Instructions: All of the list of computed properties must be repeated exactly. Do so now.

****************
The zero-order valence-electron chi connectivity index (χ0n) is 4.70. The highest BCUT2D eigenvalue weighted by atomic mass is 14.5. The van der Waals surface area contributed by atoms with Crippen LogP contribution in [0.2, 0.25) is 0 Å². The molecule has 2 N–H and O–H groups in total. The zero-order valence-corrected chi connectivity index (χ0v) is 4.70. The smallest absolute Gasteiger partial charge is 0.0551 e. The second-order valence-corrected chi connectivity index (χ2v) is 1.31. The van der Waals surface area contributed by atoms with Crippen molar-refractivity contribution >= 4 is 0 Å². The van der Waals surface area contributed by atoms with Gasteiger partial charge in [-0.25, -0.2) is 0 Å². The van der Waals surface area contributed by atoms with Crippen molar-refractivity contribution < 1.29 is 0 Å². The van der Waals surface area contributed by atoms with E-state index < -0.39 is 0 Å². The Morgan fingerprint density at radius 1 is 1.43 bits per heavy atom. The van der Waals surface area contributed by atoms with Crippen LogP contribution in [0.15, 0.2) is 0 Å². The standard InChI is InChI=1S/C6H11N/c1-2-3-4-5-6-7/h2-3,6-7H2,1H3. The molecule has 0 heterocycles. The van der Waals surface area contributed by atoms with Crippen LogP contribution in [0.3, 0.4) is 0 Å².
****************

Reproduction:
The zero-order valence-electron chi connectivity index (χ0n) is 4.70. The highest BCUT2D eigenvalue weighted by atomic mass is 14.5. The van der Waals surface area contributed by atoms with Crippen LogP contribution in [0.2, 0.25) is 0 Å². The molecule has 2 N–H and O–H groups in total. The zero-order valence-corrected chi connectivity index (χ0v) is 4.70. The smallest absolute Gasteiger partial charge is 0.0551 e. The second-order valence-corrected chi connectivity index (χ2v) is 1.31. The van der Waals surface area contributed by atoms with Crippen molar-refractivity contribution >= 4 is 0 Å². The van der Waals surface area contributed by atoms with Gasteiger partial charge in [-0.25, -0.2) is 0 Å². The van der Waals surface area contributed by atoms with Crippen molar-refractivity contribution < 1.29 is 0 Å². The van der Waals surface area contributed by atoms with E-state index < -0.39 is 0 Å². The Morgan fingerprint density at radius 1 is 1.43 bits per heavy atom. The van der Waals surface area contributed by atoms with Crippen LogP contribution in [0.15, 0.2) is 0 Å². The standard InChI is InChI=1S/C6H11N/c1-2-3-4-5-6-7/h2-3,6-7H2,1H3. The molecule has 0 heterocycles. The van der Waals surface area contributed by atoms with Crippen LogP contribution in [0.3, 0.4) is 0 Å².